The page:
Preparation of Galvanizing for Painting

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Introduction – Hot dip galvanizing is painted for aesthetics or to capitalize on the synergistic effects of conventional paints to provide a protective barrier over the galvanizing, improving the longevity of the system.  Unfortunately, conventional coatings do not always adhere well to galvanizing.  This is often due to the presence of zinc salts, especially zinc hydroxide, on the surface, which is an alkaline corrosion product that generally forms on the surface of new galvanizing within a day or two.   If zinc hydroxide is present, it needs to be removed, together with other loose oxides, for coatings to adhere properly.  In time, the zinc hydroxides, in the presence of water and carbon dioxide, form insoluble zinc carbonate, which is generally acceptable for painting provided it is intact. The formation of zinc oxides, zinc hydroxides, and zinc carbonates on galvanizing is described by stages:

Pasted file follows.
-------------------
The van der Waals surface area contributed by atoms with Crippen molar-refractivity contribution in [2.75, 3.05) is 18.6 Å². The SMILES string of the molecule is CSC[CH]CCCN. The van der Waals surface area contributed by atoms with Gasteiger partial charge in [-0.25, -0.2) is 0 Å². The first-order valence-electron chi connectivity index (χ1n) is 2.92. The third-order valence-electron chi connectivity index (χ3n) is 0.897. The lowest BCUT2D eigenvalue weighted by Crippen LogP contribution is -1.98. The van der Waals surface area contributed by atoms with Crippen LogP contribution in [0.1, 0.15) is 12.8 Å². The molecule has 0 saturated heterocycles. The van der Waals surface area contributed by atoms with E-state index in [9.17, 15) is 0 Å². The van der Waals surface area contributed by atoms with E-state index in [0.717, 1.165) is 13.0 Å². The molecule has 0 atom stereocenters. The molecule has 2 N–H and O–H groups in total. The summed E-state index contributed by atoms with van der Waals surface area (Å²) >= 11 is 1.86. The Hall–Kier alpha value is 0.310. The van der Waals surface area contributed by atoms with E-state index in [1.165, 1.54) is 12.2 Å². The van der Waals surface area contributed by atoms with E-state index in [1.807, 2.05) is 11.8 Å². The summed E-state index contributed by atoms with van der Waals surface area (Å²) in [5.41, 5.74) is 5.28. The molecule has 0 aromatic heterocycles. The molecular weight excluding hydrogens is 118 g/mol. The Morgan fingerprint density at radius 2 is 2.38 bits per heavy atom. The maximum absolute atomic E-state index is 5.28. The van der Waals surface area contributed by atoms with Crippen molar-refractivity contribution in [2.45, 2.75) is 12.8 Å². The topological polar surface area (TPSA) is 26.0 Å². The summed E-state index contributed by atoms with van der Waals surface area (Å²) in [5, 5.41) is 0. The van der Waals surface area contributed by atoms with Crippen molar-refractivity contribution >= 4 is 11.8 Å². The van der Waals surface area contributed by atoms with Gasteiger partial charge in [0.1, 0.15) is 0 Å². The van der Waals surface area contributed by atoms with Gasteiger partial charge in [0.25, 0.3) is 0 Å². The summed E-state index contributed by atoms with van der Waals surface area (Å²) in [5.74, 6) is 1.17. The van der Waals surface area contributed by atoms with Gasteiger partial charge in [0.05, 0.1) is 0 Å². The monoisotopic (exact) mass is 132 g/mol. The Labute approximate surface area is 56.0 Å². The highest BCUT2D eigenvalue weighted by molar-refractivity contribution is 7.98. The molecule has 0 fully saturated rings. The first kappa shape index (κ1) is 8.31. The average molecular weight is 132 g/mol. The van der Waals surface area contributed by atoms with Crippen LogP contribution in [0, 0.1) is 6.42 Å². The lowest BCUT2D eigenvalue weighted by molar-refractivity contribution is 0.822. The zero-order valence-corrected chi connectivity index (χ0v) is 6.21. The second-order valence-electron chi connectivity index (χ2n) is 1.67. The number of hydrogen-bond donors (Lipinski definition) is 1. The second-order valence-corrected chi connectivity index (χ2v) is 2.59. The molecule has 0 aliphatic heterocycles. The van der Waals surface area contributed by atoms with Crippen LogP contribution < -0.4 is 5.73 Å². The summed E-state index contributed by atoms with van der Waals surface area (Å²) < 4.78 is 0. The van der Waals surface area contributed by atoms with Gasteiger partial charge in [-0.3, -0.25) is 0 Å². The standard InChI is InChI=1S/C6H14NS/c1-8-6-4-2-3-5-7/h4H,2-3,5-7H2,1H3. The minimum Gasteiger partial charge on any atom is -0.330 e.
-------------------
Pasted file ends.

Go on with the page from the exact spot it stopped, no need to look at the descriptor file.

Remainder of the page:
• First stage – newly galvanized steel with small amount of zinc oxide
  • Second stage – partially weathered galvanized steel with zinc oxides and zinc hydroxides
  • Final stage – weathered galvanized steel with zinc carbonate and some zinc oxides, but rarely zinc hydroxides

While it is accepted that zinc carbonate can be painted, field methods are not available to determine whether zinc carbonate or zinc hydroxide (unacceptable for painting) is present.  Another problem occurs when the galvanizing is water quenched or treated with a chromate coating as part of the galvanizing process, which can also be detrimental to coating adhesion. Because of the many questions regarding galvanizing, it is good practice to clean and etch the surface prior to painting.